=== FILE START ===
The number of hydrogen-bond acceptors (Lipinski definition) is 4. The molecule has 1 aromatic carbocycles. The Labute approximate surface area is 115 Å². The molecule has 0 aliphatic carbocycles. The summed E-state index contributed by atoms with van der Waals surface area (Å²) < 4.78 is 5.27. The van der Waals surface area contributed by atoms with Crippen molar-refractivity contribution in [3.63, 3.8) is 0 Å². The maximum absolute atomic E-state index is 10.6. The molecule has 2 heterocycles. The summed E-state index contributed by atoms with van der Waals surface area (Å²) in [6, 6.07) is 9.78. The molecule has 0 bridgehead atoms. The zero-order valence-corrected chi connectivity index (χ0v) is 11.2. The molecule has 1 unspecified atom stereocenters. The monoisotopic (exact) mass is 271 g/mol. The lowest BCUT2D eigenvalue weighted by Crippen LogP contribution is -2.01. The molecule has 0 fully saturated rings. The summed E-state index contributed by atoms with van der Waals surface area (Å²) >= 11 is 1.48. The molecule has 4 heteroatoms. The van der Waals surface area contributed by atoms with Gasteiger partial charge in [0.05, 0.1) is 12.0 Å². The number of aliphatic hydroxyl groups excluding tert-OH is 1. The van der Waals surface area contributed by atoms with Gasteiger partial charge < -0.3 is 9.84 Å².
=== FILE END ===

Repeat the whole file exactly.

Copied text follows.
The number of hydrogen-bond acceptors (Lipinski definition) is 4. The molecule has 1 aromatic carbocycles. The Labute approximate surface area is 115 Å². The molecule has 0 aliphatic carbocycles. The summed E-state index contributed by atoms with van der Waals surface area (Å²) < 4.78 is 5.27. The van der Waals surface area contributed by atoms with Crippen molar-refractivity contribution in [3.63, 3.8) is 0 Å². The maximum absolute atomic E-state index is 10.6. The molecule has 2 heterocycles. The summed E-state index contributed by atoms with van der Waals surface area (Å²) in [6, 6.07) is 9.78. The molecule has 0 bridgehead atoms. The zero-order valence-corrected chi connectivity index (χ0v) is 11.2. The molecule has 1 unspecified atom stereocenters. The monoisotopic (exact) mass is 271 g/mol. The lowest BCUT2D eigenvalue weighted by Crippen LogP contribution is -2.01. The molecule has 0 fully saturated rings. The summed E-state index contributed by atoms with van der Waals surface area (Å²) >= 11 is 1.48. The molecule has 4 heteroatoms. The van der Waals surface area contributed by atoms with Gasteiger partial charge in [0.05, 0.1) is 12.0 Å². The number of aliphatic hydroxyl groups excluding tert-OH is 1. The van der Waals surface area contributed by atoms with Gasteiger partial charge < -0.3 is 9.84 Å².